Tokyo Fried Chicken Co.
122 S Atlantic Blvd
Monterey Park, CA 91754
Dining date: 4/11/14
Tokyo Fried Chicken Co. garnered plenty of attention when it first opened (almost a year ago) for its fried chicken and Japanese-accented side dishes. Long waits for its no-reservation tables kept me away at first; like most restaurants, the initial buzz died down and a table became much more manageable. Monterey Park seemed like as good a place as any to open up an Asian-slanted fried chicken shop.
While a la carte is available, most order ‘chicken dinner sets’ at a not unreasonable $12.50 per person. It turns out to be about 2-3 pieces per person, a side to share and a bowl of chicken rice. Hungrier eaters can supplement with additional ~$2 for wing/drumstick, $3.50 for a thigh and $6.25 for a breast. Our party of 6 ordered a large chicken set with some supplemental side dishes.
Dining date: 6/8/14
Kali Dining is one of the more well-known of the underground dinners in Los Angeles having been around for a couple of years now. Kevin Meehan is the chef behind the concept, who spent time in the kitchens of L’Orangerie and Bastide and most recently served as Executive Chef of downtown’s Cafe Pinot.
With Kali Dining, Meehan takes his fine dining background and brings it to a much more casual atmosphere. Dinners have popped up in a number of locations around the city, primarily in downtown and on the Westside. My recent visit was to a dinner at a downtown artist’s loft; it was a gorgeous place for a pop-up dinner, where a communal table sat 20 strangers. All of the Kali Dining dinners are BYOB, ~5 courses, with a recommended minimum donation of $65pp.
The Line Hotel
3515 Wilshire Blvd
Los Angeles, CA 90010
Dining date: 4/30/14
So far, Roy Choi’s restaurants have represented a number of cuisines/concepts from Korean-Mexican fusion to Caribbean to Asian rice bowl-centric Chego, but POT is his first deep dive into Korean cuisine. POT is one of a few concepts Choi is in charge of at the new Line Hotel in Koreatown, which also includes the bar (in collaboration with Matthew Biancaniello), cafe and room service.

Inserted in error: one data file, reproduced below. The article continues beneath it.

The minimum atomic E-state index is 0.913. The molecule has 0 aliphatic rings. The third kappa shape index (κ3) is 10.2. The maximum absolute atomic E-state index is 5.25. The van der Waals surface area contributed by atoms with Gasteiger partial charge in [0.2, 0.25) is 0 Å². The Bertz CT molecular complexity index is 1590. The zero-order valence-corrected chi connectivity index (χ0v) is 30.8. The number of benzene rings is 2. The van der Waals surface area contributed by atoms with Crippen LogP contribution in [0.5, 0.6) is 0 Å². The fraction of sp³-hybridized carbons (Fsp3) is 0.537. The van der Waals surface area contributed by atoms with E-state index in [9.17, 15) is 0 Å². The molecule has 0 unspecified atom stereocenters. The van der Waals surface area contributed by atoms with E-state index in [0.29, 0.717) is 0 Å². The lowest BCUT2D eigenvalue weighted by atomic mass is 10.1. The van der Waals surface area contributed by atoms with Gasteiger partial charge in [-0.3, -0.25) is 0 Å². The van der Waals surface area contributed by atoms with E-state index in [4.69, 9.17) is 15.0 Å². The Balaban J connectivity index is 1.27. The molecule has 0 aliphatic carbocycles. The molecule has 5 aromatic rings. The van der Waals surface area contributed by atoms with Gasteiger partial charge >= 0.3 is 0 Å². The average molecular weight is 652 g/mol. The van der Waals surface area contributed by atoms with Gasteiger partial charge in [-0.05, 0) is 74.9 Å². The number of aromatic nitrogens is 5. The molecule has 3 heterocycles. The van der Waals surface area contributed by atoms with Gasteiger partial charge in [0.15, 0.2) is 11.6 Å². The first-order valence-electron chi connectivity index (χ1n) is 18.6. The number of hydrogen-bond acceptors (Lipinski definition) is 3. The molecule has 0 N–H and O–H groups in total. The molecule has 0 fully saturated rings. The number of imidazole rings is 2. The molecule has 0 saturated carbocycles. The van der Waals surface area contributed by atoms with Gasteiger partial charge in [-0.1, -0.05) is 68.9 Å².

The name of the restaurant is sure to get a rise out of many, but it’s a play on words for the restaurant’s focal dish – Korean hot pots. Approximately eight are offered at any point in time – some vegetarian, some with seafood, some with offals. Something for everyone, really, as long as the hot & spicy pots are your thing. Dozens of other Korean items complete the menu with a lot of variety.
826 E 3rd St
Los Angeles, CA 90013
Dining dates: 7/12/13, 5/2/14, 5/3/14
Guerrilla Tacos began almost two years ago and has consistently generated positive attention for its unique approach to tacos. There are so many taquerias in Los Angeles it’s difficult to stand out, but Guerrilla Tacos has done it with its upscale, modern approach to the casual taco. Chef Wes Avila went to culinary school and is classically trained; leveraging many of those principles, he’s really upped the game for the casual taco. Avila uses tortillas as a vehicle to showcase top-notch seasonal ingredients and meats in a wide variety of ways.
The menu changes constantly; I’ve seen few taquerias with such a varied menu. One day may have octopus, Proscuitto di Parma, and fresh squash tacos; the next may have lamb shank and oxtail. Diver scallops, sashimi-grade fish and live sea urchin are commonplace on the menu. Sure the tacos are more expensive than most in LA, but the quality of ingredients are clearly a differentiating factor. A meal can still be had for under $15, maybe $20 for bigger appetites.
403 W 12th St
Los Angeles, CA 90015
Dining date: 5/28/14
At first, chocolate and fried chicken sounded like an odd pairing. When I thought about it some more, I was intrigued and really wanted to try it. I imagine chicken & waffles smothered in a syrup elicited the same initial response, but has become a classic pairing. Some have likened this savory chocolate-chicken application to a mole sauce, though this would be very different. Among almost 20 other spices, a cocoa powder is applied to the chicken’s batter for a unique flavor. That’s after brining the chicken in a mixture that, of course, also includes chocolate.
Adam Fleischman, who brought the Umami Burger and 800 Degrees concepts to life, is also behind Choco Chicken. I’m a pretty big fan of both of those restaurants and figured I would be in good hands during this media preview evening. The restaurant is supposed to open to the public any day now in the former Corkbar space a few blocks away from the Staples Center. Owners feel strong about the concept, with expansion already in the works for a Santa Monica location.
7274 Melrose Avenue
Los Angeles, CA 90046
Dining date: 4/27/14
Spanish cuisine has gotten a lot of attention on the global scene in recent years; as diverse as Los Angeles is, we haven’t seen a lot of new Spanish eateries open up. Except for, of course, the megahit Bazaar; opened almost six years ago, it’s still one of the go-to spots for tapas in the city. smoke.oil.salt aims be another premiere Spanish option in LA.
Opened by Adam Fleischman/AdVantage Partners in the old Angeli Caffe location, the food is tapas-style focused on a lot of traditional flavors. Perfecto Rocher is the chef here, who most recently brought his Spanish influences (and resume including stops at El Bulli and Martin Berasategui) to Lazy Ox Canteen. I visited Lazy Ox a couple of years ago when Rocher was cooking and enjoyed it, so was excited to check out his next stop.